Monday, December 31, 2012

reads #11: november 2012

Life of Pi (Yann Martel, 2001)
I'm not really one for contemporary literature (Murakami aside, who wrote on the subject: If you only read the books that everyone else is reading, you can only think what everyone is thinking), but I got confused with this one. I took it in a charity shop because I thought it was connected with Pi, which is one of my friend's favourite movies. I realised I made a mistake when the back cover revealed a plot about tigers and shipwrecks. I put it at the top of my shelves and sort of forgot about it.
I was reminded of its looming presence in my bedroom by the release of the trailers for the film adaptation. It  looked pretty enough that I decided to read it in time for its cinema release.
Well, let's just say as a preamble that it didn't entice me to pick up more of our contemporary literature. I found the writing style quite bland, very much what I imagined airport literature to be like. And I don't think that the story saved it that much. It gave me the impression that the book was pretending to be something it wasn't most of the time.
Life of Pi is the story of a young boy stranded on a boat with a bengal tiger after the ship he was sailing on with his family wrecked. That's more or less the pitch of the book I guess.
This book annoyed me on so many levels, but mainly it's the claim that this story will make you believe in god that irked me. Which not only it doesn't if you ask me but actually feels like reverse preaching and it's hard to make my point clear without revealing the end.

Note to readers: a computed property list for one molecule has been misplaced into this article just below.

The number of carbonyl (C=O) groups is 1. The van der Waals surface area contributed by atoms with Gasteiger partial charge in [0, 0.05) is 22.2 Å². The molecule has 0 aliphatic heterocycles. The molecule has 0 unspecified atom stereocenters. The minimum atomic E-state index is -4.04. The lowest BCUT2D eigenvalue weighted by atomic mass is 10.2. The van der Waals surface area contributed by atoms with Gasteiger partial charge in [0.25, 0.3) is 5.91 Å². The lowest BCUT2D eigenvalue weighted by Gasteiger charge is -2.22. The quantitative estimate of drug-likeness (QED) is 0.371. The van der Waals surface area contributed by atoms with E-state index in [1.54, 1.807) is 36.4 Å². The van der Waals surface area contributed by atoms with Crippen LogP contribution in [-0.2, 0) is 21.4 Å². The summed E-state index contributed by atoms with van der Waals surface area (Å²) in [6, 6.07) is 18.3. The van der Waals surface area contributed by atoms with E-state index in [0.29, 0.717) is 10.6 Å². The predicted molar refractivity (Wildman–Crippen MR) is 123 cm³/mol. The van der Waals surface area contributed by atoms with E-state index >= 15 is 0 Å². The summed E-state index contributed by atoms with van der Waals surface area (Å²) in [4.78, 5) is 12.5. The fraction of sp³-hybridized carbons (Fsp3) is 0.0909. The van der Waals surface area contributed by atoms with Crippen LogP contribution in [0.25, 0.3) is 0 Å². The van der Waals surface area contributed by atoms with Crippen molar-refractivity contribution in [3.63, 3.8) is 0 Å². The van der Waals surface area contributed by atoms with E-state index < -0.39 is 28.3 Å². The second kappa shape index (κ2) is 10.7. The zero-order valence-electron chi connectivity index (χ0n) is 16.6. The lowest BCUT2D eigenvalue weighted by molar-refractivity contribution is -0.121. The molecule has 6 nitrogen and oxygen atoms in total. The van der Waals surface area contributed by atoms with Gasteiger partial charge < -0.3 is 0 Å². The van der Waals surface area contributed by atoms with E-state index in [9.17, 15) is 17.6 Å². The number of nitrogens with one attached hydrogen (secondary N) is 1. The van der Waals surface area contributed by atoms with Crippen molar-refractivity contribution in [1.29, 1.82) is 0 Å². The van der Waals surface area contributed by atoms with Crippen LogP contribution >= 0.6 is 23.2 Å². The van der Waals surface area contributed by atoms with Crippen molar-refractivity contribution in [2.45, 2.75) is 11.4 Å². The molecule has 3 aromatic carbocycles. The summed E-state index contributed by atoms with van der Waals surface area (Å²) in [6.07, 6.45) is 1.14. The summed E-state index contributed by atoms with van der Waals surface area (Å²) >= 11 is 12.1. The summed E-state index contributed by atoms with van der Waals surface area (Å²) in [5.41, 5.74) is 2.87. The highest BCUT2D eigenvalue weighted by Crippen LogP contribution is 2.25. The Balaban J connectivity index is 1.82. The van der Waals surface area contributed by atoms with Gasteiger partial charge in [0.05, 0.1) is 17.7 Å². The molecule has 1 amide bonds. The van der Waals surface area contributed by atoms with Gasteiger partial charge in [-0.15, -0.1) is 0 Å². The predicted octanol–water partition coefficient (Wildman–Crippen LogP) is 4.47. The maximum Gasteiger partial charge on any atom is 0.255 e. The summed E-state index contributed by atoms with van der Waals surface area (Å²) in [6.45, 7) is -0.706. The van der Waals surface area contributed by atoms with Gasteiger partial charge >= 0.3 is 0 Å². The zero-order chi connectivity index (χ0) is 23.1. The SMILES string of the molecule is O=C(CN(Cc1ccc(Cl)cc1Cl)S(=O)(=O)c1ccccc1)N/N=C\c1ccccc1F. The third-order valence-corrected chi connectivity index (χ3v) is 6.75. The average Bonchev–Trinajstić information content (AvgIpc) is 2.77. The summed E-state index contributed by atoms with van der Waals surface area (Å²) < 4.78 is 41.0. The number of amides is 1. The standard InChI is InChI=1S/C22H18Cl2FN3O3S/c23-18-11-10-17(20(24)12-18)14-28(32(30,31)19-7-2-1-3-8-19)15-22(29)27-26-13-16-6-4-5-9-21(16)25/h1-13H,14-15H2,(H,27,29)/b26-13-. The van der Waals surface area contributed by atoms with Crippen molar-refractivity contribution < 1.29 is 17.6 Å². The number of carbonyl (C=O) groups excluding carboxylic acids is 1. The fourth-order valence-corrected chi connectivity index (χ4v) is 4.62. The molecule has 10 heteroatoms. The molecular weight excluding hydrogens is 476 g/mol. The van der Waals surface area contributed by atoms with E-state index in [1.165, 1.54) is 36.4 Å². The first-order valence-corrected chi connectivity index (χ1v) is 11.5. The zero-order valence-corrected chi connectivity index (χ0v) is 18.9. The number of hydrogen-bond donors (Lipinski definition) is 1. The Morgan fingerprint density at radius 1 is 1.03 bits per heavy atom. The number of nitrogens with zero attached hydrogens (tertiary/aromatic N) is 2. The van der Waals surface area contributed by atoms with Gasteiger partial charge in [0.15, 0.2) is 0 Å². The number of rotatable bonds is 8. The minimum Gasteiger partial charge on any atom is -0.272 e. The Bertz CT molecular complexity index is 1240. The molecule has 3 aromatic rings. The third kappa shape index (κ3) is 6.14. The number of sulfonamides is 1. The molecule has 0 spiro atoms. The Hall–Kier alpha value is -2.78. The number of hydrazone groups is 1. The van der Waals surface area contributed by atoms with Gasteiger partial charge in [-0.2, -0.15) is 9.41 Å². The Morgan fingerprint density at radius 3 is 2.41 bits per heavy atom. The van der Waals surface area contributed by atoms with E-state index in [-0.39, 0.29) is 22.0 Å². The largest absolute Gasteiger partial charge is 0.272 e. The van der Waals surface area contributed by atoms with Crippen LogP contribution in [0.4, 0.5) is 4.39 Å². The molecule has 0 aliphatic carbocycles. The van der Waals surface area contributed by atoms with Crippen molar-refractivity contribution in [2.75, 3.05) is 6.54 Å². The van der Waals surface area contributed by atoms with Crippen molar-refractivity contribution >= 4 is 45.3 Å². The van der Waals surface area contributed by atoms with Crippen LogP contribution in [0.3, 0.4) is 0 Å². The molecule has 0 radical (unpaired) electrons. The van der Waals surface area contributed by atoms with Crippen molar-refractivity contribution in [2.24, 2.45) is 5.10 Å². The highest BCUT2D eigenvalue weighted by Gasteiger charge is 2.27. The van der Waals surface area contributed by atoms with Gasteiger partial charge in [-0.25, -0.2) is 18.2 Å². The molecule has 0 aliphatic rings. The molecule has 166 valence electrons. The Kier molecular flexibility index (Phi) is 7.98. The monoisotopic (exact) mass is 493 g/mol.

The book is divided in three parts: the first one is an introduction to the character Pi. It's very slow and is supposed to be about spirituality, but it felt more to me like a primary school textbook on religions. I'm going to assume it is because of the young age of the protagonist...
The second part of the story happens at sea, on the boat, with the tiger.
And in the third part, Yann Martel throws what is for me a cheap trick at the end, powder to the eyes, veiled as food for thought to cover the average quality of the book. The good old twist that doesn't quite sow everything together.
If the book only consisted of the middle section, I think it would have been a good adventure book in its own respect and that's why I decided to go to see the movie anyway. I would recommend it over the book (probably the only time you will hear me say that). The imagery is spectacular and the spiritual stuff is kept to a minimum and more importantly doesn't come off as patronising. Watching the film knowing the end still makes me think that all is not very tied in together, but it's not as offensive on screen.

No comments:

Related Posts Plugin for WordPress, Blogger...